Visit The Boston Globe Share on Twitter Share on Facebook Comment on this Scroll to top of page Beth Teitell Globe Staff January 05, 2019 Come winter, there seem to be just two kinds of women in Boston: Those who have succumbed to the long, dark puffer coat, and those who are naive enough to think they can escape its clutches.But live here long enough, and you’ll learn that when the frump is coming for you, it is coming for you.It came for Nicole Russo the winter after Boston got 110.6 inches of snow. “I was sitting there in my cute, shiny silver jacket and I said, ‘Enough is enough,’ ” said Russo, 45, a Boston hospitality and restaurant publicist. Advertisement It came for Laura Hottleman, 48, after she got tired of being cold. “I’m buying it,” Hottleman, the owner of a massage and chiropractic business in the Financial District, told herself several years ago. “You have your hood on, you pull … [Read more...] about Some women think they can escape the long, dark, puffy coat. But many have succumbed
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Editor’s Note: Ten days after this story about the death of Laura Levis was published on BostonGlobe.com, the leaders of Somerville hospital’s parent company, Cambridge Health Alliance, met with her husband, Peter DeMarco, at the Globe’s Boston office. DeMarco, who had talked about the story on NBC Nightly News and other outlets, had asked CHA nearly a month earlier to answer questions about his wife’s death. * * * SEPTEMBER 16, 2016, 4:23:59 A.M. 911 operator: “This line is recorded. Where is your emergency?” Laura: “I’m at Somerville Hospital.” 911 operator: “I’m sorry. Where are you?” Laura: “Somerville Hospital.” 911 operator: “OK, what’s the emergency?” Laura: “I’m having an asthma attack. I’m dying.” 911 operator: “Whereabouts are you at the hospital?” Laura: “Emergency room.” 911 operator: “OK.” Laura: … [Read more...] about Laura Levis was left to die outside an ER. Why were the doors locked?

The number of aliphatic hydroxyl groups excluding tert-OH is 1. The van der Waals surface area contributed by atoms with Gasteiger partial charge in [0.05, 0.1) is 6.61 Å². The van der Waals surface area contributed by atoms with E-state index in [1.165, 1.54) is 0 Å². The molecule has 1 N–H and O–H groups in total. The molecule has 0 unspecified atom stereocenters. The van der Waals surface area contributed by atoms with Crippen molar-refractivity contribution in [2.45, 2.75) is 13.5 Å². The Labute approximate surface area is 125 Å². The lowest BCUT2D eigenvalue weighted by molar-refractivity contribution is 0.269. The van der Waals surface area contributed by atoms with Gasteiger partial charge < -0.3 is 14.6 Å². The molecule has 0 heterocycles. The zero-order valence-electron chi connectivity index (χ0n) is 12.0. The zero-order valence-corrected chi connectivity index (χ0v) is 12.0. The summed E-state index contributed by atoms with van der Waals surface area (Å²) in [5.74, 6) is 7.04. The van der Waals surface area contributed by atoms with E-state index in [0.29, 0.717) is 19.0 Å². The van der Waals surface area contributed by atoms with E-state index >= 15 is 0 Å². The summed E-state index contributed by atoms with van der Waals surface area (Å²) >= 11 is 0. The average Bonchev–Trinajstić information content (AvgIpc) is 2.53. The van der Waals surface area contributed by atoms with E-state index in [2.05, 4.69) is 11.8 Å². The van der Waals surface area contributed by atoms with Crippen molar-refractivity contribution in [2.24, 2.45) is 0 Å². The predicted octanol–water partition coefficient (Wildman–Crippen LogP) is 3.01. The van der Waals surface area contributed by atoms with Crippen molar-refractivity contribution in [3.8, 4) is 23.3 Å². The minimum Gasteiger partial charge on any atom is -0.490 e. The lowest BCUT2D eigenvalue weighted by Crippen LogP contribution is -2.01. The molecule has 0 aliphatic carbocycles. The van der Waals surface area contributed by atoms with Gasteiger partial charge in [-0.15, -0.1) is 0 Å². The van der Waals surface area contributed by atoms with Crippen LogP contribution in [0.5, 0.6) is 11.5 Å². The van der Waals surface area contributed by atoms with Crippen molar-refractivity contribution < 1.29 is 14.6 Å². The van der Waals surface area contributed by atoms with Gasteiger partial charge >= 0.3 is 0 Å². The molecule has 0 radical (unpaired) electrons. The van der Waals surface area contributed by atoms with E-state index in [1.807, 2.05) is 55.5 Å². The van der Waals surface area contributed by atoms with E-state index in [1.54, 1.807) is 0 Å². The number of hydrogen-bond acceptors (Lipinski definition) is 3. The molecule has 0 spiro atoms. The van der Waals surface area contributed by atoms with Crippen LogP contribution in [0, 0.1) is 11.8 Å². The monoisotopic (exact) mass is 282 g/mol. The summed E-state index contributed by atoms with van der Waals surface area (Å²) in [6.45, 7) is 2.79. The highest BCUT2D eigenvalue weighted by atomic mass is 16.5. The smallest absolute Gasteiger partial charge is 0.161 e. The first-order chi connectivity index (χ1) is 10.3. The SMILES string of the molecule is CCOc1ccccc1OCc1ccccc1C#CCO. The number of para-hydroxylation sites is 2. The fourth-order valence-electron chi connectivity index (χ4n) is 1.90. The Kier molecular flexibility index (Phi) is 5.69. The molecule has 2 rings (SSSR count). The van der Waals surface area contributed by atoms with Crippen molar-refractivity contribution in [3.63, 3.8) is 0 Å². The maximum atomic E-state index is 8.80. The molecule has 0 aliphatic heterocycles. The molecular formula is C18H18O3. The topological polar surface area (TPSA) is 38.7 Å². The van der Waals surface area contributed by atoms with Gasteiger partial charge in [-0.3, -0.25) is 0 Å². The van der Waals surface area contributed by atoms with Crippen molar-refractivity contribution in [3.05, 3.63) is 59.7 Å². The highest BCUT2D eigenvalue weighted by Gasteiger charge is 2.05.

Trend-setting and following is the millennial way. From redefining the American vision of healthy food to embracing the resurgence of retro clothes, the generation is driving cultural change.Millennials, for example, have their own preferences about working out, and they are driving a nationwide trend that has reached Philadelphia. Millennial Magazine notes that boutique fitness studios – with all the bells and whistles – now make up the majority of the fitness industry. This fast-paced and health-conscious generation wants variety from their workouts , including specialized classes like cross-training, stand-up paddle boarding and boxing. And they want to work out in an Instagram-worthy space.WE TRIED IT: At TITLE Boxing Club, we laced up the gloves for an authentic workoutBoxing, which is as deeply rooted in Philadelphia history as any local sports team, was projected to be one of the biggest fitness trends for 2018 by trend-watchers such … [Read more...] about Put ’em up: The boxing gym boom has landed in Philadelphia
SEPTEMBER 16, 2016, 4:23:59 A.M. 911 operator: “This line is recorded. Where is your emergency?” Laura: “I’m at Somerville Hospital.” 911 operator: “I’m sorry. Where are you?” Laura: “Somerville Hospital.” 911 operator: “OK, what’s the emergency?” Laura: “I’m having an asthma attack. I’m dying.” 911 operator: “Whereabouts are you at the hospital?” Laura: “Emergency room.” 911 operator: “OK.” Laura: “I can’t get in.” 911 operator: “Let me get you into Somerville. You’re outside?” Laura: “Mm-hm.” 911 operator: “Are you in the parking lot?” Laura: “Yeah.” 911 operator: “Are you in a vehicle?” Laura: “No. I’m just outside it.” 911 operator: “At the door?” Laura: “Asthma. Asthma.” 911 operator: “Are you … [Read more...] about Laura Levis died outside a Boston-area ER. The doors were locked. Why?
Fredrick Kunkle, The Washington Post Published 9:43 am PDT, Monday, August 27, 2018 A new ride-hailing app that caters to women by allowing both drivers and riders to choose their preferred gender of the person who will be sharing their vehicle is on its way to the District and - who knows? - maybe even the Supreme Court. The new service, Safr, is built on the idea that women feel more comfortable driving or riding with other women. It rolled out about a year ago in Boston and looks a little like a retread of Chariot for Women, a Boston-based ride-hailing service that ran into flak over its gender-specific business model. Safr talks a lot about "empowering" women in its pitch. Though Safr is hiring men too, its website and its boss make it clear that its reason to be is luring mostly female drivers and riders to the app with the promise that they won't have to share a car with the opposite sex if they don't want to. "We want to make sure that everything we are doing, … [Read more...] about Is new ride-hailing firm for women a lawsuit waiting to happen?